On July 13, 2020, police arrested prominent scholar-activist, Stella Nyanzi, and two Makerere University students during a protest over the apparent killing of a university student.
Nyanzi and the two students, whose names were not disclosed, reportedly marched to Parliament in order to present a petition demanding justice for Makerere student Emmanuel Tegu, who was apparently killed under unclear circumstances on June 27. More than ten individuals were arrested in connection with Tegu’s death.
During the protest, Nyanzi and the students held placards that read “Justice for Tegu” and “Ugandans’ lives matter,” and demanded access to Parliament to deliver their petition. Police on the scene reportedly prevented protesters from entering Parliament, confiscated their placards, and ordered them to leave. As protesters dispersed, police arrested Nyanzi and the two students.
News reports do not indicate the official basis for their detention, nor do they describe Nyanzi or the students engaging in violent activity. According to one Twitter account, Nyanzi and the students were arrested on charges of “common nuisance” and “inciting violence;” however, this has not been confirmed by other sources. The same Twitter account also reported that Nyanzi and the two students had been released. It is unclear whether the three face charges.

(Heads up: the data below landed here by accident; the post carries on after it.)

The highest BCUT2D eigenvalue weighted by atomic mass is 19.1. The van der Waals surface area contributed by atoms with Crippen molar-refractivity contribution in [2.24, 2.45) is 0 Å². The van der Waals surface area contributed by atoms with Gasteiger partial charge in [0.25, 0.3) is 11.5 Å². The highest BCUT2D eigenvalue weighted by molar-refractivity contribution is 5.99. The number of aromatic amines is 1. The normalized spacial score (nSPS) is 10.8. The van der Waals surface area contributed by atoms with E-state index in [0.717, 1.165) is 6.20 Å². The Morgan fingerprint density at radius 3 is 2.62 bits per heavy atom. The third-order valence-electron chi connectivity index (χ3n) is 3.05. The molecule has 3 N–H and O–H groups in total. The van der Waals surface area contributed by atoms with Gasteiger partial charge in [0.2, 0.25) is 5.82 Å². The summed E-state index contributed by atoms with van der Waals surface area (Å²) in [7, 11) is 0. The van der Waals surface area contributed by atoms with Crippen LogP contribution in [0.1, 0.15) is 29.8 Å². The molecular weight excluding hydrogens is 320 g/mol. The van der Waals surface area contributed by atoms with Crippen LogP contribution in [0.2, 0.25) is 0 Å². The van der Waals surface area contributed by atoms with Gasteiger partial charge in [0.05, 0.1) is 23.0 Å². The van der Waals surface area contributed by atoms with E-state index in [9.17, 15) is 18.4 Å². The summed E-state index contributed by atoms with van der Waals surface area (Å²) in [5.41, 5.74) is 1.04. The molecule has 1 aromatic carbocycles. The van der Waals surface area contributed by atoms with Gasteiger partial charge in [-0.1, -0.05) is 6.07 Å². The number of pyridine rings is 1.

Nyanzi has been arrested several times in connection with her activism and public criticism of government leaders, including Uganda’s president (see reports here). Days before the most recent incident, Nyanzi was reportedly arrested during a protest over the ongoing closing of an arcade due to the COVID-19 pandemic.
Scholars at Risk is concerned by the arrest of a scholar and students in connection with their nonviolent exercise of the rights to freedom of expression and freedom of assembly—conduct that is expressly protected by international human rights instruments including the Universal Declaration of Human Rights and the International Covenant on Civil and Political Rights, to which Uganda is a party. State authorities have an obligation to refrain from restricting or retaliating against nonviolent expression and assembly. In addition to the harm to the immediate victims, such incidents undermine academic freedom and democratic society generally.